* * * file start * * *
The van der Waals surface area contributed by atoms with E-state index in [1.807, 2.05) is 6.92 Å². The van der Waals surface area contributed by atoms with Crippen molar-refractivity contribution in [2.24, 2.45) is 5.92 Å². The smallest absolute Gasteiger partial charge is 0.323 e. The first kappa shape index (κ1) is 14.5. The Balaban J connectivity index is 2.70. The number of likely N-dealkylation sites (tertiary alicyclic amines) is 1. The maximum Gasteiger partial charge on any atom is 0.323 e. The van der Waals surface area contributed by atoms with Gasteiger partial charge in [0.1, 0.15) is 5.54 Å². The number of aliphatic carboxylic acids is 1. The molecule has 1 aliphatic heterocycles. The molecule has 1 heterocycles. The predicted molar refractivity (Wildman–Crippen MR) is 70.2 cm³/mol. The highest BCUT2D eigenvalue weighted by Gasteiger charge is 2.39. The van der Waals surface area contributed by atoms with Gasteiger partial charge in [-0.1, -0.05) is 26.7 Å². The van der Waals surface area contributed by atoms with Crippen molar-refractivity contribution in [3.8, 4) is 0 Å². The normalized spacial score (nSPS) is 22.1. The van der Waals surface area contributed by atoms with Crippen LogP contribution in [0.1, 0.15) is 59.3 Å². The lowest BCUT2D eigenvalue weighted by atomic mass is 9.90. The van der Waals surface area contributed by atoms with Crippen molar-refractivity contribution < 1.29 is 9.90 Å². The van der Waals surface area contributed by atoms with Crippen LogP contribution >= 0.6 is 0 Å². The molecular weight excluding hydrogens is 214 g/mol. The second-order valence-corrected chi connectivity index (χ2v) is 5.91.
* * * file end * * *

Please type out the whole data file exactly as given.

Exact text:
The van der Waals surface area contributed by atoms with E-state index in [1.807, 2.05) is 6.92 Å². The van der Waals surface area contributed by atoms with Crippen molar-refractivity contribution in [2.24, 2.45) is 5.92 Å². The smallest absolute Gasteiger partial charge is 0.323 e. The first kappa shape index (κ1) is 14.5. The Balaban J connectivity index is 2.70. The number of likely N-dealkylation sites (tertiary alicyclic amines) is 1. The maximum Gasteiger partial charge on any atom is 0.323 e. The van der Waals surface area contributed by atoms with Gasteiger partial charge in [0.1, 0.15) is 5.54 Å². The number of aliphatic carboxylic acids is 1. The molecule has 1 aliphatic heterocycles. The molecule has 1 heterocycles. The predicted molar refractivity (Wildman–Crippen MR) is 70.2 cm³/mol. The highest BCUT2D eigenvalue weighted by Gasteiger charge is 2.39. The van der Waals surface area contributed by atoms with Gasteiger partial charge in [-0.1, -0.05) is 26.7 Å². The van der Waals surface area contributed by atoms with Crippen molar-refractivity contribution in [3.8, 4) is 0 Å². The normalized spacial score (nSPS) is 22.1. The van der Waals surface area contributed by atoms with Crippen LogP contribution in [0.1, 0.15) is 59.3 Å². The lowest BCUT2D eigenvalue weighted by atomic mass is 9.90. The van der Waals surface area contributed by atoms with Crippen molar-refractivity contribution < 1.29 is 9.90 Å². The van der Waals surface area contributed by atoms with Crippen LogP contribution >= 0.6 is 0 Å². The molecular weight excluding hydrogens is 214 g/mol. The second-order valence-corrected chi connectivity index (χ2v) is 5.91.